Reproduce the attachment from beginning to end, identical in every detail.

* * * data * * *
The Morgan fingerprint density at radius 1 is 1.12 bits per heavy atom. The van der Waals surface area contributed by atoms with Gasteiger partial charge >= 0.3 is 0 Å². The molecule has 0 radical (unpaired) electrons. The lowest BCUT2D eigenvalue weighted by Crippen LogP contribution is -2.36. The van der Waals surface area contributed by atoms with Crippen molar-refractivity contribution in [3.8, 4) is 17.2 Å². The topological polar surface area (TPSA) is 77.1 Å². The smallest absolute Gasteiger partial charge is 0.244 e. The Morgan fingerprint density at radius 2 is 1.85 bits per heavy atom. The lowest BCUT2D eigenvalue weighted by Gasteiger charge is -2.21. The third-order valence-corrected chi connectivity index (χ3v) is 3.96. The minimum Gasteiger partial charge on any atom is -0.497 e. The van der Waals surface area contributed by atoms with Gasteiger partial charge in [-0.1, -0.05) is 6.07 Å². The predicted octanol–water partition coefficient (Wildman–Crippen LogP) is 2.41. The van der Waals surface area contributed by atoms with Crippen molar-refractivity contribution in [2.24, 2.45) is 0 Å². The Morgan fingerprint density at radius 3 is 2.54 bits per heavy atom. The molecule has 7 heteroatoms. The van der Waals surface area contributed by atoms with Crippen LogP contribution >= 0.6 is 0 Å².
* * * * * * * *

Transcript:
The Morgan fingerprint density at radius 1 is 1.12 bits per heavy atom. The van der Waals surface area contributed by atoms with Gasteiger partial charge >= 0.3 is 0 Å². The molecule has 0 radical (unpaired) electrons. The lowest BCUT2D eigenvalue weighted by Crippen LogP contribution is -2.36. The van der Waals surface area contributed by atoms with Crippen molar-refractivity contribution in [3.8, 4) is 17.2 Å². The topological polar surface area (TPSA) is 77.1 Å². The smallest absolute Gasteiger partial charge is 0.244 e. The Morgan fingerprint density at radius 2 is 1.85 bits per heavy atom. The lowest BCUT2D eigenvalue weighted by Gasteiger charge is -2.21. The third-order valence-corrected chi connectivity index (χ3v) is 3.96. The minimum Gasteiger partial charge on any atom is -0.497 e. The van der Waals surface area contributed by atoms with Gasteiger partial charge in [-0.1, -0.05) is 6.07 Å². The predicted octanol–water partition coefficient (Wildman–Crippen LogP) is 2.41. The van der Waals surface area contributed by atoms with Crippen molar-refractivity contribution in [2.24, 2.45) is 0 Å². The Morgan fingerprint density at radius 3 is 2.54 bits per heavy atom. The molecule has 7 heteroatoms. The van der Waals surface area contributed by atoms with Crippen LogP contribution >= 0.6 is 0 Å².